Those who battle Treasury orthodoxy of no tax cuts often end up going for a feeble compromise of allowing more tax offsets, tax free allowances and temporary concessions. These are well intentioned and marginally better than unrelieved high taxes, but they will not provide the big boost to investment we need.
A business looking at an investment is of course worried about the up front costs and cash outflows when making the initial commitment. An investment allowance allowing the business to pay less business tax in the year or two when it is building the new factory can help with that initial cash outlay. What the up front allowance cannot do is to make the figures for the rewards on the investment over the life of the project look much better to justify going ahead in the first place. An investment when our business tax rate is 19% looks a lot better over 25 years than if you have to put a 25% tax rate in. An investment earning £100 m of profits over 25 years will pay £6m or 37% more tax at 25% than at 19%.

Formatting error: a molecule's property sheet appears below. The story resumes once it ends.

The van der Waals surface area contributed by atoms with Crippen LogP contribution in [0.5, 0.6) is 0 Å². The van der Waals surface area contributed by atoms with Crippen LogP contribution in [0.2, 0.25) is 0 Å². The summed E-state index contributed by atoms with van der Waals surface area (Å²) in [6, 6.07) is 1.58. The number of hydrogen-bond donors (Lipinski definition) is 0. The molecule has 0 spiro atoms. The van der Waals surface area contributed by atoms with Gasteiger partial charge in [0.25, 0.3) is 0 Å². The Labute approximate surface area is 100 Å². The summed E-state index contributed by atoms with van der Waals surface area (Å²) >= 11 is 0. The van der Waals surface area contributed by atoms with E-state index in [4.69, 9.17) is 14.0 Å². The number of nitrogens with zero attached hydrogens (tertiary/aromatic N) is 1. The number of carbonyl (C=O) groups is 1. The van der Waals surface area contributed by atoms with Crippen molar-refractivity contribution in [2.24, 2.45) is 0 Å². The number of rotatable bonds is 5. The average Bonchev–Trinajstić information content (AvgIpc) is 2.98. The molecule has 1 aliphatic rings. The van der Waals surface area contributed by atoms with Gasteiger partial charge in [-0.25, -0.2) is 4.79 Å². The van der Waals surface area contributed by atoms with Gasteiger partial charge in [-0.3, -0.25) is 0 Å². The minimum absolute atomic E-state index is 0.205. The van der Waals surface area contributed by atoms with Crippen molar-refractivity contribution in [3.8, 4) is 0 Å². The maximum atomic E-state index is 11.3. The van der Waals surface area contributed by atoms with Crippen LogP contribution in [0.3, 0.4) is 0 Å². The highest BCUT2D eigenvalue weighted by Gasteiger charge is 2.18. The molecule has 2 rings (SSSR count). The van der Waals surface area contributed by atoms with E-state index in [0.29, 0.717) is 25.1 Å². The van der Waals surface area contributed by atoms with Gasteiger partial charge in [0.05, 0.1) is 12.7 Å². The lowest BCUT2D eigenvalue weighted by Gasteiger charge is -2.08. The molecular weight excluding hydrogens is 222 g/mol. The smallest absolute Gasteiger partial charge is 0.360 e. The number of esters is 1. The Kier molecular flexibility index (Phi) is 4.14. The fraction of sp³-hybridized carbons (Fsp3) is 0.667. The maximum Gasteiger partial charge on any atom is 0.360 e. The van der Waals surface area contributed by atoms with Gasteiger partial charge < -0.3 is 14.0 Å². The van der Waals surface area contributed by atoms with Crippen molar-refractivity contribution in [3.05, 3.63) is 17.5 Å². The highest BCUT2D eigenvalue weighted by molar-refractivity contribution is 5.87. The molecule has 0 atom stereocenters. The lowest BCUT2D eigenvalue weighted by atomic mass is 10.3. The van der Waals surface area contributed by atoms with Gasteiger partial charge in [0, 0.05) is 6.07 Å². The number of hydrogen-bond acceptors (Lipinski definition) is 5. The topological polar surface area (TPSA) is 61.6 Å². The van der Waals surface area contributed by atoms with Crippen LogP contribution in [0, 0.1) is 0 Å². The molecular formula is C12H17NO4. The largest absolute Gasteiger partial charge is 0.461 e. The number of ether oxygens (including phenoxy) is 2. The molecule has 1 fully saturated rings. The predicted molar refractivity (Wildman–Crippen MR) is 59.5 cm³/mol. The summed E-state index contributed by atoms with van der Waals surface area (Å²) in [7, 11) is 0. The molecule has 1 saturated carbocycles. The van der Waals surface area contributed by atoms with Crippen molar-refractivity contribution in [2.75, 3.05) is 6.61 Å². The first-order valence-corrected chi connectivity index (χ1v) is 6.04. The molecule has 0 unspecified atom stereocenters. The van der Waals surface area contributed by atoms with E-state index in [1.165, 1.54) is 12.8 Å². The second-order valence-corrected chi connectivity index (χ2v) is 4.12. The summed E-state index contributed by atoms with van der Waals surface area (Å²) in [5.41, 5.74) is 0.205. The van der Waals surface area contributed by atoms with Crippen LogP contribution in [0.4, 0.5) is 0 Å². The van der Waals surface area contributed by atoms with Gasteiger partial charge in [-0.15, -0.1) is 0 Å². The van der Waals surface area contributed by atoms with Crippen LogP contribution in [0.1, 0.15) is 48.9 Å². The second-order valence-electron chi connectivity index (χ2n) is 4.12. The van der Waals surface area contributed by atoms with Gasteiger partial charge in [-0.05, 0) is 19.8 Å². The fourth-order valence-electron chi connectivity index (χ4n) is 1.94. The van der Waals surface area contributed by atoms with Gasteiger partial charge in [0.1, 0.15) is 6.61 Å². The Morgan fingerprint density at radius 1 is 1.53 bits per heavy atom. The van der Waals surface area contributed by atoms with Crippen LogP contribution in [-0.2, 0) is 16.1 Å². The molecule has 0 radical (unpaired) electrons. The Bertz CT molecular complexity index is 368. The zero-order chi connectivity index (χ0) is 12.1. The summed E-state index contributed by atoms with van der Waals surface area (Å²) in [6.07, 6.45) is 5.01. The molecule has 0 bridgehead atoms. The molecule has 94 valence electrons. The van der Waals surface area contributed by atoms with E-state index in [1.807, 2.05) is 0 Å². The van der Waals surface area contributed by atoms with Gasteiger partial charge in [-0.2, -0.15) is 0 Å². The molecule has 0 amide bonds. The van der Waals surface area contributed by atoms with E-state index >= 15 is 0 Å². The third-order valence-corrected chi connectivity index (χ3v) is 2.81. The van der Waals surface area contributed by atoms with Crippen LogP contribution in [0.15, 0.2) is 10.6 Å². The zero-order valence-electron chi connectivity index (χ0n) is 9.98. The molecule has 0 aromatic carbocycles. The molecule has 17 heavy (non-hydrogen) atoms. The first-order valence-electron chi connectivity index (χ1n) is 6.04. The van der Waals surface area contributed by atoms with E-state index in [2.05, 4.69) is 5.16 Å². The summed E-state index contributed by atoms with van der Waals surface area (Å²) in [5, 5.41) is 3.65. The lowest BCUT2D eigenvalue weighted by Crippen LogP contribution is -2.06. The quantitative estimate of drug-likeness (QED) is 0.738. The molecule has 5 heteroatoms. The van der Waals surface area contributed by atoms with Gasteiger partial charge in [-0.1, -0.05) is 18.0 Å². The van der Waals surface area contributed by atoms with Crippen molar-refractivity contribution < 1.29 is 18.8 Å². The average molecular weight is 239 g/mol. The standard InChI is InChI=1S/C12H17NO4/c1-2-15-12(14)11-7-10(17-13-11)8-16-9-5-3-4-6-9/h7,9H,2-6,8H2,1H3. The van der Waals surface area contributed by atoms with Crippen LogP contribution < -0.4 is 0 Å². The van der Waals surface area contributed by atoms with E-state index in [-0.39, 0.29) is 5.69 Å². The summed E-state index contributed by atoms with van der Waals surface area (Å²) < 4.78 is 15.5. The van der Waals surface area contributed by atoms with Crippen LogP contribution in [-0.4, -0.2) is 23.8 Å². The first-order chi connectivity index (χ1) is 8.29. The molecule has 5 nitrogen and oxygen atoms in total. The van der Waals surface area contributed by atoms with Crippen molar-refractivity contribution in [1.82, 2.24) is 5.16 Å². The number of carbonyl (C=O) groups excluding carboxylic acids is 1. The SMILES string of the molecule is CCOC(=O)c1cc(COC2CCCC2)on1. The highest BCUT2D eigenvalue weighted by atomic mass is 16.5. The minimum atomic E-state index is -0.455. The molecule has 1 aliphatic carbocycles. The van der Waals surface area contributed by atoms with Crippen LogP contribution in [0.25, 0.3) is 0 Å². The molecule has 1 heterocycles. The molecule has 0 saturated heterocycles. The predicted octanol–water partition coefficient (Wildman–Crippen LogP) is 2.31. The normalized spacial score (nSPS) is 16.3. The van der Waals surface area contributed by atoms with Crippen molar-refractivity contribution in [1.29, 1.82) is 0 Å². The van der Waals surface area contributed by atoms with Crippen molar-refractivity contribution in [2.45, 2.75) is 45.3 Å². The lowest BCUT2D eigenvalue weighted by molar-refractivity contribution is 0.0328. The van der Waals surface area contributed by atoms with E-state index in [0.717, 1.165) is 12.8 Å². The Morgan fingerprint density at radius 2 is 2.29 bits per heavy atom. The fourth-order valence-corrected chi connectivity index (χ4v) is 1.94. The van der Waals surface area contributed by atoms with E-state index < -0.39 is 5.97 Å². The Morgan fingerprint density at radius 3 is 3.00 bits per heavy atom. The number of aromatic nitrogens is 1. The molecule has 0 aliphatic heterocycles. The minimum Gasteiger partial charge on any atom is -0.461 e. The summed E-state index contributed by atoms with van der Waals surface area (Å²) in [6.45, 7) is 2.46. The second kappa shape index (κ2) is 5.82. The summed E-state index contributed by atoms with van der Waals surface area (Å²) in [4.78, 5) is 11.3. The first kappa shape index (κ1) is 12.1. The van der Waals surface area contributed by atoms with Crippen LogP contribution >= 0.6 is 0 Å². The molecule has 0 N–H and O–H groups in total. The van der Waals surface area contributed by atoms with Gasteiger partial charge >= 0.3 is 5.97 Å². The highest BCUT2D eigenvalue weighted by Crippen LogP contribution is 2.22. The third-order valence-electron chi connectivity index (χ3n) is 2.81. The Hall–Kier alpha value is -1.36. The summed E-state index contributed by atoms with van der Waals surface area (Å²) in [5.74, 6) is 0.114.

Worse still is many company investors will look at where best to place their next factory or office from a list of countries ranked by their headline tax rate. Where the UK at 19% was in a decent place on the table, at 25% it is an also ran. Many lists will not include countries with a rate that high. The company with a possible £100 m of profits will stay and pay £19m but may well not hang around to pay £25m.
The Treasury needs urgently to rethink its policies to attracts and sustain investment in the UK. 25% does not hack it, with or without super allowances at the beginning.